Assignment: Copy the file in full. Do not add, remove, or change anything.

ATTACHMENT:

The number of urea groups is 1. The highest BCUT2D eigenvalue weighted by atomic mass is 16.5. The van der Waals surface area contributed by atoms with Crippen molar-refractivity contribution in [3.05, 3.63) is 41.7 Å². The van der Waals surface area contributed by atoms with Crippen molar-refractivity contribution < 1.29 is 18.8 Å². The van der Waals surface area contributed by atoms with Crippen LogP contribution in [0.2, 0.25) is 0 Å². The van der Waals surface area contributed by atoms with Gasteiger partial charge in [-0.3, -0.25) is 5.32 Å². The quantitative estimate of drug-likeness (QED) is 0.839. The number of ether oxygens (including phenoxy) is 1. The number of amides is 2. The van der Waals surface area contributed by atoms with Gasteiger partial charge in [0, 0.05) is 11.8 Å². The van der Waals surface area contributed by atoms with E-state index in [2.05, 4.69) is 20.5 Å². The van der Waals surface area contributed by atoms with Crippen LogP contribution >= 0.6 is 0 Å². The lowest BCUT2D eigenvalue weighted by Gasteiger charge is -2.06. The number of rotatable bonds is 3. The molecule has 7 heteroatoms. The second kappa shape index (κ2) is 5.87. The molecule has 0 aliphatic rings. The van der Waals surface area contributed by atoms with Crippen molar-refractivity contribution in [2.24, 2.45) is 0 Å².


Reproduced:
The number of urea groups is 1. The highest BCUT2D eigenvalue weighted by atomic mass is 16.5. The van der Waals surface area contributed by atoms with Crippen molar-refractivity contribution in [3.05, 3.63) is 41.7 Å². The van der Waals surface area contributed by atoms with Crippen molar-refractivity contribution < 1.29 is 18.8 Å². The van der Waals surface area contributed by atoms with Crippen LogP contribution in [0.2, 0.25) is 0 Å². The van der Waals surface area contributed by atoms with Gasteiger partial charge in [-0.3, -0.25) is 5.32 Å². The quantitative estimate of drug-likeness (QED) is 0.839. The number of ether oxygens (including phenoxy) is 1. The number of amides is 2. The van der Waals surface area contributed by atoms with Gasteiger partial charge in [0, 0.05) is 11.8 Å². The van der Waals surface area contributed by atoms with E-state index in [2.05, 4.69) is 20.5 Å². The van der Waals surface area contributed by atoms with Crippen LogP contribution >= 0.6 is 0 Å². The lowest BCUT2D eigenvalue weighted by Gasteiger charge is -2.06. The number of rotatable bonds is 3. The molecule has 7 heteroatoms. The second kappa shape index (κ2) is 5.87. The molecule has 0 aliphatic rings. The van der Waals surface area contributed by atoms with Crippen molar-refractivity contribution in [2.24, 2.45) is 0 Å².